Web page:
In this culture (that is, the Westernized image-focused culture that influences and envelopes most of the developed world today) we have developed a warped view of mentoring. We are often cruel....but I for one continue to believe that our ultimate goal is to be kind. Whether we are investigating the January 2012 unveiling of the hotly contested Atlanta billboards denouncing the dangers of childhood obesity, or a recent Glamour magazine readers poll that reveals that a shocking 97 percent of women are mean to their bodies each and every day, I just cannot believe that we all wake up in the morning with the intention to spread our inner meanness out into the world. Rather, I think we wake up with the fear that the meanness that is already out there will find us - and those we care about most - if we don't do something to keep it out. We are like caped crusaders - heroes, really - but we keep misunderstanding our mission.
One great way to be mentored, and to mentor others, is to get involved in meaningful opportunities to raise awareness of issues you or someone you love has been impacted by. This month, we recognize National Eating Disorders Awareness Week 2012, which is taking place from February 26 - March 3. Dubbed "NEDAwareness Week" by the sponsoring organization, the National Eating Disorders Association (NEDA), this year's theme is "Everybody Knows Somebody." Through my own work with MentorCONNECT, the non-profit eating disorders mentoring community I run, I happen to know several thousand somebodies whose lives are affected by eating disorders, but whether you know one (you) or many, there is a way for you to take part in this important awareness-building and fundraising effort. The NEDA website lists all kinds of activities and events that are taking place in recognition of NEDAwareness Week. MentorCONNECT, in the spirit of the online-based community that we are, is also hosting a "Virtual Walk", where instead of joining a walk (think sneakers, water bottle, t-shirt) to raise awareness in your city, you can "walk" (think Facebook, Twitter, email, blog posts) wherever you are - even if you are currently orbiting the moon!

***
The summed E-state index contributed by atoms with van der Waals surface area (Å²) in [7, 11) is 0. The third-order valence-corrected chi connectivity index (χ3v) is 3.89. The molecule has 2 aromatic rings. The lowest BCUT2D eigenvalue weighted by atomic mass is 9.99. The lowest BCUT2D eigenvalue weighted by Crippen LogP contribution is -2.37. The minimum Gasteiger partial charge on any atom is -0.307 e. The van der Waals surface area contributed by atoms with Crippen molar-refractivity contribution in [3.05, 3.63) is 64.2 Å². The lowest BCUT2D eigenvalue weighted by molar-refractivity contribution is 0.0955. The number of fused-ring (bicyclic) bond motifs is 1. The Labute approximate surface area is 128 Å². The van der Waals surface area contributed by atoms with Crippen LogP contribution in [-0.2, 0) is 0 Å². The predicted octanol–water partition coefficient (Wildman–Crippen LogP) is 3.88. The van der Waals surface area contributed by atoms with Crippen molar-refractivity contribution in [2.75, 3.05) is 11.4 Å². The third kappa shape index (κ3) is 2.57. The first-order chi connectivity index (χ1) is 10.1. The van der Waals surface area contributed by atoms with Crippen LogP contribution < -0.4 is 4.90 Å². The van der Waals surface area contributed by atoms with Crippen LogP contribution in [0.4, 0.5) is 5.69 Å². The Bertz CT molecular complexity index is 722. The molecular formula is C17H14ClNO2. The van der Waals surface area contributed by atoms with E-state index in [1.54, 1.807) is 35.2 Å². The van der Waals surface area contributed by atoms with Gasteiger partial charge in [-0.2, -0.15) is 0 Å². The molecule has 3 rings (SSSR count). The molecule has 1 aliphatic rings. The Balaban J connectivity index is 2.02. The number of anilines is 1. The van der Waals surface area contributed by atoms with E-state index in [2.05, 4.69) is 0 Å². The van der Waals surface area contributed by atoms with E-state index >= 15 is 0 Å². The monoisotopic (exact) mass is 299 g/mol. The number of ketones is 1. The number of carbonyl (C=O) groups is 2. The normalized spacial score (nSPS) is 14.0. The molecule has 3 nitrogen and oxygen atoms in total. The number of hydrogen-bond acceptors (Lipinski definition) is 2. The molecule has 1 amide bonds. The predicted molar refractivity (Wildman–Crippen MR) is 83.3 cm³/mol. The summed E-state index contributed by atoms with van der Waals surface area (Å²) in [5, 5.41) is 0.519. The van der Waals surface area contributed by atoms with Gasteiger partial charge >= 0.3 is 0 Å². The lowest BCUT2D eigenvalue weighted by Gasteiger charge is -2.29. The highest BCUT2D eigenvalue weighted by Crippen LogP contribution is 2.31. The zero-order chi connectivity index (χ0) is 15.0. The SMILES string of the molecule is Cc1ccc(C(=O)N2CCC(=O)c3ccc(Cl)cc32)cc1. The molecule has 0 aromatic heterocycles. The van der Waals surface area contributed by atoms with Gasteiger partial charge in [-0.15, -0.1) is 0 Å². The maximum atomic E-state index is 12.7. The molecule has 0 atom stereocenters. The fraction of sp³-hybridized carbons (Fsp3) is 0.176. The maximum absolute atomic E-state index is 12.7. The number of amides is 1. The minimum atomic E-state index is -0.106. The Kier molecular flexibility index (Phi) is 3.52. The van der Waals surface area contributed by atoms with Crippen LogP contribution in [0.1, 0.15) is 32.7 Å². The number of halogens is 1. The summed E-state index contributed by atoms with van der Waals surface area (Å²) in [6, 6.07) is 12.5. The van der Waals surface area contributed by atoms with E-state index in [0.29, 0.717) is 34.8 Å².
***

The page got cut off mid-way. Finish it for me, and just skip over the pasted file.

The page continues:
Outside of a few celebrities (Kate Winslet, Jamie Lee Curtis, Adele and Liv Tyler come to mind) who are adamant that they love their curves and plan to maintain them, finding visible role models who genuinely seem to like their bodies is an ongoing challenge. Which is why sometimes I turn to non-humans for inspiration. Take Snowball, for instance. Talk about a positive body image mentor! Snowball is a young sulfur crested cockatoo. He was dropped off at the Bird Lovers Only bird shelter by his frustrated former owner, who couldn't deal with the well-publized "terrible twos" that cockatoos and other large birds often go through. But Snowball's owner also left a DVD with the bird, and instructed shelter co-owners Charles & Irena Schulz to make sure to pop it in and watch what happened next. What happened next was that the couple discovered that Snowball realllllllyyyyy likes the Backstreet Boys.
Thom Rutledge may be best-known to the eating disorders world these days as Jenni Schaefer's therapist, but Jenni is just one of literally hundreds of folks who credit Thom for life-saving guidance, mentoring, and support. When I first published Beating Ana and launched MentorCONNECT, I was pretty starry-eyed around folks I considered to be "eating disorder celebrities." So when I first started getting email from Thom himself, I nearly fell over. But he liked what we were up to with MentorCONNECT, and proposed a collaboration. His idea involved "teleconferences," which made technologically-challenged me feel a bit faint for other reasons. His part would be to lead them. My part would be to run the teleconferencing program. Needless to say, it took awhile for us to get the thing up and running. But to date, Thom has presented 9 amazing teleconferences for us, and the 10th is right around the corner on February 9th.
When I turned 40 (one year and one month ago pretty much today) Woman's Day magazine just started arriving in my mailbox. They knew. In the mysterious ways of modern marketers, somehow they got an alert when another gal hit the big 4-0, and they were already prepared to deliver timely advice about reducing middle age pudge, covering up grey hairs (I've had that move mastered for years), menopause meds, and other helpful tips. Most of it I don't actually find that helpful....yet....some I find a bit scary. And yet I keep reading each month, out of curiosity if nothing else about what the coming years may bring. One article in January's edition caught my particular interest - it was titled "Body Talk," and the author, Annie Finnigan, interviewed several experts to find out how what we aren't saying verbally often gets said anyway.